It is well known that there is a significant disparity in income in New York. According to U.S. Census Bureau data, the median household income in New York City as of 2019 was $71,897. This median does not bring to color the fact that the actual range of household incomes in New York is quite large, with some earning well beyond this median and others bringing in significantly less. There are a variety of factors contributing to this disparity such as resource access, education, and job opportunities. The wage gap is not new, rather it has been a standing issue for a long time between the American wealthy and poor. From the choropleth map of household income (Figure 2), it is very evident that there are clusters of very high income areas, indicated with darker shades of green, within in Manhattan and similarly, low household income areas, indicated with lighter shades of green, seem to be aggregated near one another apart from a few anomalies.
Based on the gradient breakdown of the map, it is clear that a large majority of Manhattan households are within the upper most earning bracket. The city’s income inequality is reflected in its landscape of museums. Needless to say, a vast portion of these art establishments in the city pander to this large majority. The most famous and prestigious museums in New York cater to the upper class of high-earners. Other cultural institutions and galleries that are intended to serve lower-income communities seem to struggle with recognition.
Now analyzing this map with the art museums and galleries of the city overlaid (Figure 3), some patterns can be observed. There are generally fewer museums in these areas of low household income for a number of potential reasons. A primary reason is that museums require significant financial support in order to maintain their collections and host their exhibitions. Without this backing from the community, it could be very difficult for a museum to establish and sustain itself.
Additionally, many museums rely on admission fees as a source of revenue or income. These areas of low income may not produce demand for paid museum admissions because of differing hierarchies of needs and amounts of disposable income.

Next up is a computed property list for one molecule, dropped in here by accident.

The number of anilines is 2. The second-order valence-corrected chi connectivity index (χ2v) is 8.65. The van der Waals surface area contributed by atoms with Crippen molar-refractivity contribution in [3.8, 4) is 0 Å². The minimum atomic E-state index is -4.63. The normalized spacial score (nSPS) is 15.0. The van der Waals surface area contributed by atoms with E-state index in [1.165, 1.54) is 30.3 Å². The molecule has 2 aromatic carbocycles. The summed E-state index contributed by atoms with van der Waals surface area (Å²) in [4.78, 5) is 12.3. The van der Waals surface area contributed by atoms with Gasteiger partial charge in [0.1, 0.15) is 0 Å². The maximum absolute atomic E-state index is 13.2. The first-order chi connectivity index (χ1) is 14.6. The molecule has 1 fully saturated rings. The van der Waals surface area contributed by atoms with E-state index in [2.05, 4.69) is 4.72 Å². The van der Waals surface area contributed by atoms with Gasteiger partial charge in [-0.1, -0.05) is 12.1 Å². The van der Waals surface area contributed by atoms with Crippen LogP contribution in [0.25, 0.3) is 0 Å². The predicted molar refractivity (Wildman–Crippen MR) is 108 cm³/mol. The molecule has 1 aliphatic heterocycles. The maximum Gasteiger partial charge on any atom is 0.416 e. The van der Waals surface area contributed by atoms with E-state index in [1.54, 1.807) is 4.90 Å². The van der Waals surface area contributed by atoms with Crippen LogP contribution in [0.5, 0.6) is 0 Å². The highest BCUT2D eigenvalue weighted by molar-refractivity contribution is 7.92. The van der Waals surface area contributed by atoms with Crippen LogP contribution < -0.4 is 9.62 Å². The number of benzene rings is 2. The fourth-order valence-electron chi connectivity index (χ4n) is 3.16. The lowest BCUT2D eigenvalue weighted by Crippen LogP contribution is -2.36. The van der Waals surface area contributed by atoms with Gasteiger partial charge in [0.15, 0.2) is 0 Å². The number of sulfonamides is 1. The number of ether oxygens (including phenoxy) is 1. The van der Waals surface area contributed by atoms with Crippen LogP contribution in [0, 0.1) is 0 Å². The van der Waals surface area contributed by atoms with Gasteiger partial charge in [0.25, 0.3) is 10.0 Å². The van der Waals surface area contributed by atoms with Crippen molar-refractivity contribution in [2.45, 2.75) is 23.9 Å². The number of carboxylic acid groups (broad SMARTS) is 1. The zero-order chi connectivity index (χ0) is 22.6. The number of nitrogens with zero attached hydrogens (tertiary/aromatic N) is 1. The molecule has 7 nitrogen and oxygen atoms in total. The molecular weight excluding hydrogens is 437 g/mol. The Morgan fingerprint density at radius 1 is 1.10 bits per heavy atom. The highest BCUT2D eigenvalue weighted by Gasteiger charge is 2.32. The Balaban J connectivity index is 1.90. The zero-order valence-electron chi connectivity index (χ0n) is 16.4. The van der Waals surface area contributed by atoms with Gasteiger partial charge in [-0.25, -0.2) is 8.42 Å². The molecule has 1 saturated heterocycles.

Another interesting consideration in this matter is that museums can require a large amount of physical space to house their collections. The real estate market in low income areas may not be able to support these sorts of constructions or renovations, which would make it almost impossible for a museum to establish itself. The trend that is obvious in the map is justified by a combination of factors that affect lower income households.
For argument’s sake, in a city with well established public transportation like New York, suppose individuals from lower income areas can travel to these cultural institutions to experience what they have to offer. While renowned establishments like the MET Museum and the MOMA are known for their incredible collections, they also have high admission fees that can be a limiting factor. So while individuals may hypothetically be able to arrive at the museums, they may not actually be able to access them if they don’t have the means. On the contrary, there are smaller galleries and community-based cultural institutions meant to serve these communities with affordable or free admission options.
The relationship between the art market and New York City is complex. While this report may represent an accurate generalization, there are many cultural organizations in the city actively trying to democratize access to culture and knowledge. These museums and galleries aim to serve low-income communities and provide more affordable or free admission options.
What was interesting about this study was that it was based on some preconceived assumptions about the market and this city. The assumptions were accurate but what was more interesting is the realization as to why these patterns are occurring.
Miller-Davenport, S. (2022). The Cultural Center of the World: Art, Finance, and Globalization in Late Twentieth-Century New York. Journal of Urban History, 0(0). https://doi.org/10.1177/00961442211064856
DiNapoli, T. (2021). The New York State Comptroller. NYS Comptroller Thomas P. DiNapoli: DiNapoli: Nearly 14% of New Yorkers Live in Poverty; Surpasses National Average for Eight Straight Years, from
FAR & WIDE. (May 21, 2019). Cities with the highest number of museums worldwide as of May 2019 [Graph]. In Statista. Retrieved December 17, 2022, from https://www-statista-com.ezproxy.pratt.edu/statistics/1064544/top-cities-museums-worldwide/